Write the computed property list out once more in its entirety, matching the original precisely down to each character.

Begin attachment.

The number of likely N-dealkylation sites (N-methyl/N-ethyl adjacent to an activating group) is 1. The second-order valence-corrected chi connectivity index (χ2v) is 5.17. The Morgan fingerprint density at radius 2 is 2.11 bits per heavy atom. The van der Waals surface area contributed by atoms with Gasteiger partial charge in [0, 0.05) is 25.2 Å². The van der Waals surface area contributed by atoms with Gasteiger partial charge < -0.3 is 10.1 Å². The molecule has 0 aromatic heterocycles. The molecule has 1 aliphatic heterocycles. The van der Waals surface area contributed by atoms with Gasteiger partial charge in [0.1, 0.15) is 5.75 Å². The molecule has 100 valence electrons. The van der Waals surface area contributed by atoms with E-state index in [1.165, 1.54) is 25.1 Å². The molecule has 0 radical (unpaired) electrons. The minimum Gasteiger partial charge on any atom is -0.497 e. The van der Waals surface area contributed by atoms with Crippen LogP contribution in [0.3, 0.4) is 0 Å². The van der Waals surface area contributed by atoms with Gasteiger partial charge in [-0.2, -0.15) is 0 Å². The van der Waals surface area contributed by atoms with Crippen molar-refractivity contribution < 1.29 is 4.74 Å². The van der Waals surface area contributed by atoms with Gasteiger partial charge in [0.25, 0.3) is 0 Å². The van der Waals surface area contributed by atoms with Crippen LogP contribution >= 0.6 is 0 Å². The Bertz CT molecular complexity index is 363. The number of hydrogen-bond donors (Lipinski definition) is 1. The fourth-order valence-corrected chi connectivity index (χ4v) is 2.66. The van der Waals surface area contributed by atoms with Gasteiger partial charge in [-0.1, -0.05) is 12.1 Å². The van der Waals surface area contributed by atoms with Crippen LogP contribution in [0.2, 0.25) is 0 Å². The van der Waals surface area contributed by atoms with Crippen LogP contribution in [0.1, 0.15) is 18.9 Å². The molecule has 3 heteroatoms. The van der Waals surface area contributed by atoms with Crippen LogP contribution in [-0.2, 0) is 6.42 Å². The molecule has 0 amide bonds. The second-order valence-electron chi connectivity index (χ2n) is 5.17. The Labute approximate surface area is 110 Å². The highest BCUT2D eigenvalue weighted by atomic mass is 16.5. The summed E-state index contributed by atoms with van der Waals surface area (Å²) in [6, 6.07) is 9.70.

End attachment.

The number of likely N-dealkylation sites (N-methyl/N-ethyl adjacent to an activating group) is 1. The second-order valence-corrected chi connectivity index (χ2v) is 5.17. The Morgan fingerprint density at radius 2 is 2.11 bits per heavy atom. The van der Waals surface area contributed by atoms with Gasteiger partial charge in [0, 0.05) is 25.2 Å². The van der Waals surface area contributed by atoms with Gasteiger partial charge < -0.3 is 10.1 Å². The molecule has 0 aromatic heterocycles. The molecule has 1 aliphatic heterocycles. The van der Waals surface area contributed by atoms with Gasteiger partial charge in [0.1, 0.15) is 5.75 Å². The molecule has 100 valence electrons. The van der Waals surface area contributed by atoms with E-state index in [1.165, 1.54) is 25.1 Å². The molecule has 0 radical (unpaired) electrons. The minimum Gasteiger partial charge on any atom is -0.497 e. The van der Waals surface area contributed by atoms with Crippen LogP contribution in [0.3, 0.4) is 0 Å². The van der Waals surface area contributed by atoms with Gasteiger partial charge in [-0.2, -0.15) is 0 Å². The van der Waals surface area contributed by atoms with Crippen molar-refractivity contribution < 1.29 is 4.74 Å². The van der Waals surface area contributed by atoms with Gasteiger partial charge in [0.25, 0.3) is 0 Å². The van der Waals surface area contributed by atoms with Crippen LogP contribution >= 0.6 is 0 Å². The Bertz CT molecular complexity index is 363. The number of hydrogen-bond donors (Lipinski definition) is 1. The fourth-order valence-corrected chi connectivity index (χ4v) is 2.66. The van der Waals surface area contributed by atoms with Gasteiger partial charge in [-0.1, -0.05) is 12.1 Å². The van der Waals surface area contributed by atoms with Crippen LogP contribution in [0.2, 0.25) is 0 Å². The van der Waals surface area contributed by atoms with Crippen LogP contribution in [0.1, 0.15) is 18.9 Å². The molecule has 3 heteroatoms. The van der Waals surface area contributed by atoms with Crippen LogP contribution in [-0.2, 0) is 6.42 Å². The molecule has 0 amide bonds. The second-order valence-electron chi connectivity index (χ2n) is 5.17. The Labute approximate surface area is 110 Å². The highest BCUT2D eigenvalue weighted by atomic mass is 16.5. The summed E-state index contributed by atoms with van der Waals surface area (Å²) in [6, 6.07) is 9.70.